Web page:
Introduction to the thematic

Consumers’ confidence in producers has been shaken by a succession of food crises, especially in Asia and Sub-Saharan Africa, where the incidence of foodborne illness is highest. The consequences of a lack of food security are a threat not only to the health of populations, but also to the economies of low- and middle-income countries.

Despite the efforts made by the World Health Organization (WHO) and and the Food and Agriculture Organization of the United Nations (FAO) to review international food hygiene and safety standards; despite the strengthening of national food safety regulations and systems in many countries; and despite multiple corporate and border controls, the latest opinion surveys show that food safety remains at the heart of consumer concerns on all continents.

However, in most cases the perceived risk is much higher than the level of real risk (e.g. for pesticide residues, where non-compliance with MRLs is the exception rather than the rule for the vast majority of plant products on the market).

To ensure food safety and also to restore confidence and give consumers a sense of security, action is needed on several fronts:

  • strengthen the regulatory framework and ensure it evolves according to the techniques and results of the risk analyses carried out;
  • implement risk control measures for operators based on the principles of the HACCP approach, which the Codex Alimentarius recognises as the only reference method;
  •  identify the data to be recorded and ensure the traceability of products in order to trace the history, destination or origin of a product;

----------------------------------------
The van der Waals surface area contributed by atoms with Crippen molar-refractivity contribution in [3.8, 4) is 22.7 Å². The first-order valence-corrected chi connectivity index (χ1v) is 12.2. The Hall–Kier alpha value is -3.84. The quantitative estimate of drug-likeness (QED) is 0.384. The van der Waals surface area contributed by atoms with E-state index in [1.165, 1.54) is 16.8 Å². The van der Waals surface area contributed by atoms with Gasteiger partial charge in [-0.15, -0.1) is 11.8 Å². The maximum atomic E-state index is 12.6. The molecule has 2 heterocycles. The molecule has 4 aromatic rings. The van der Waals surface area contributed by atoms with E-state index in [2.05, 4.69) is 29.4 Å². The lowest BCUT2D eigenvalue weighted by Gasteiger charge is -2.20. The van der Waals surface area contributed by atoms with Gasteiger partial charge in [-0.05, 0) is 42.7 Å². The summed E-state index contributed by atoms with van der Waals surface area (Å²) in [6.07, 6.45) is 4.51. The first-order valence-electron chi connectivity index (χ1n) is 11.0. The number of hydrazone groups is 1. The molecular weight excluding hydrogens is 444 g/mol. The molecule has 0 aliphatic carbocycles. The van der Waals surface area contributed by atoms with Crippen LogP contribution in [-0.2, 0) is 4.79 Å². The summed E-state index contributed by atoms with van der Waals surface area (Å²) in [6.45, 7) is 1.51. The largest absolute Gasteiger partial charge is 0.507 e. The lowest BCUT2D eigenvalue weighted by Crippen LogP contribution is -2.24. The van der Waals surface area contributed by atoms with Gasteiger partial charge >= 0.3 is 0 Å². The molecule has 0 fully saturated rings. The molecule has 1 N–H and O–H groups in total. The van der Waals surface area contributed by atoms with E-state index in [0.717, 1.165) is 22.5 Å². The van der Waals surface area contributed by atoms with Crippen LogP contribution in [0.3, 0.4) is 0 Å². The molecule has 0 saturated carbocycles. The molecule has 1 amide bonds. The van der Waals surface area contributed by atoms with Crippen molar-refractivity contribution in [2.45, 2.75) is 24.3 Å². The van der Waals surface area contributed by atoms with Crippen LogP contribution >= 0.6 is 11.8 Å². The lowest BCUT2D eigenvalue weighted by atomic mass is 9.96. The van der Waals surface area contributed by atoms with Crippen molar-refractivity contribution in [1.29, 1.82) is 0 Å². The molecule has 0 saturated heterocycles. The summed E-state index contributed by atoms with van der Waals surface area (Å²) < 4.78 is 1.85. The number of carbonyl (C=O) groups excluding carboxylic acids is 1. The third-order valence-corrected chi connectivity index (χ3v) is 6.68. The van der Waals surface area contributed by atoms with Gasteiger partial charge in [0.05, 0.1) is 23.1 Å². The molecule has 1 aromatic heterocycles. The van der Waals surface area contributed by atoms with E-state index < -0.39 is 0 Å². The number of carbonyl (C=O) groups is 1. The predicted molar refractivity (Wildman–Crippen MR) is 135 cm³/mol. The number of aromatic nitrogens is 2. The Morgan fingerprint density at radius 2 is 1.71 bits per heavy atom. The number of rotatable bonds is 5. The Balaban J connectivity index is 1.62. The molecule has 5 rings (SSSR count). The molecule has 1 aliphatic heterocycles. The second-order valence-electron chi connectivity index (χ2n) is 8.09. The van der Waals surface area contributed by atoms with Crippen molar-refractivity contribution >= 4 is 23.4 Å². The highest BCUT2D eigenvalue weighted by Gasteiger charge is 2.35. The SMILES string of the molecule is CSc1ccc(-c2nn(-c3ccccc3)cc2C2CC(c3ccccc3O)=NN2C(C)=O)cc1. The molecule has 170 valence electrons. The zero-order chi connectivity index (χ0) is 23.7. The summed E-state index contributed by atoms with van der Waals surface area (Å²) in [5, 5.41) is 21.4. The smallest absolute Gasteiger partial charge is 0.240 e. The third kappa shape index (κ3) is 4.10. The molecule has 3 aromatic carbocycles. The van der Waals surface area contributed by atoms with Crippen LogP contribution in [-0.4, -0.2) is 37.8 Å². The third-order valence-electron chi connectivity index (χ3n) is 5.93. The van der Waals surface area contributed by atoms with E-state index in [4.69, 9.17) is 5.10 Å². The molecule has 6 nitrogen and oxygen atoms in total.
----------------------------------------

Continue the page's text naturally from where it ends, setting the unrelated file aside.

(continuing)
• ensure the application of these provisions through internal and external controls, control and monitoring plans, and internal and external audits.

In accordance with the objectives of its Charter, COLEACP places food safety at the heart of its activities. COLEACP advocates for carrying out economic activities in compliance with laws and regulations, respecting people’s well-being and applying best practices. COLEACP wants food safety, like other aspects of product quality, to be managed systematically and in close collaboration with customers.

To address all these very different aspects, this Food Safety course is structured into four routes. Each route has two levels. The intermediate level allows you to tackle the subject and to understand the main principles, without going into all the details of implementation. Successful completion of a test will give you access to the advanced level, where you can progress in understanding the subject and address the more practical aspects of implementation (details of the steps to follow, planning of operations, procedures to implement, reporting of results, etc.).

All four routes combined will enable you to achieve a very broad level of knowledge about Food Safety; however, each route can be studied as a stand-alone resource.

Courses list 

Course 1: Management of food safety risks

Course 2: Hygiene and food safety

Course 3: Traceability

Course 4: Regulations and private standards

Target audience for online training and skills

Last modified: Monday, 6 July 2020, 5:09 PM